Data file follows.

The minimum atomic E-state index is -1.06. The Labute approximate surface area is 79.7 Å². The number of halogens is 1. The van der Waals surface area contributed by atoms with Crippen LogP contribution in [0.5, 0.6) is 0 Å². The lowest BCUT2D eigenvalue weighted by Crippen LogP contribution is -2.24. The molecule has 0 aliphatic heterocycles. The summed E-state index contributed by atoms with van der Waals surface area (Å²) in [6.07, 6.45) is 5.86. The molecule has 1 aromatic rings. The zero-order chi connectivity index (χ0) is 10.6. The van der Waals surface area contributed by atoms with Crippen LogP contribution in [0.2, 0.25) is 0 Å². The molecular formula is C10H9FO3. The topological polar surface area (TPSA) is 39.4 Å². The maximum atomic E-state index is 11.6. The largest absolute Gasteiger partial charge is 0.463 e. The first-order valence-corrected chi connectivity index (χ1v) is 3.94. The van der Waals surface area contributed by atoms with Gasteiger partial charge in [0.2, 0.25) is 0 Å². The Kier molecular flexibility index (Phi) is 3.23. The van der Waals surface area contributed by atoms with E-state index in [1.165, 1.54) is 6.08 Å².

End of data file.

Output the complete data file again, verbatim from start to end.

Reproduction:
The minimum atomic E-state index is -1.06. The Labute approximate surface area is 79.7 Å². The number of halogens is 1. The van der Waals surface area contributed by atoms with Crippen LogP contribution in [0.5, 0.6) is 0 Å². The lowest BCUT2D eigenvalue weighted by Crippen LogP contribution is -2.24. The molecule has 0 aliphatic heterocycles. The summed E-state index contributed by atoms with van der Waals surface area (Å²) in [6.07, 6.45) is 5.86. The molecule has 1 aromatic rings. The zero-order chi connectivity index (χ0) is 10.6. The van der Waals surface area contributed by atoms with Crippen LogP contribution in [0.2, 0.25) is 0 Å². The molecular formula is C10H9FO3. The topological polar surface area (TPSA) is 39.4 Å². The maximum atomic E-state index is 11.6. The largest absolute Gasteiger partial charge is 0.463 e. The first-order valence-corrected chi connectivity index (χ1v) is 3.94. The van der Waals surface area contributed by atoms with Gasteiger partial charge in [0.2, 0.25) is 0 Å². The Kier molecular flexibility index (Phi) is 3.23. The van der Waals surface area contributed by atoms with E-state index in [1.165, 1.54) is 6.08 Å².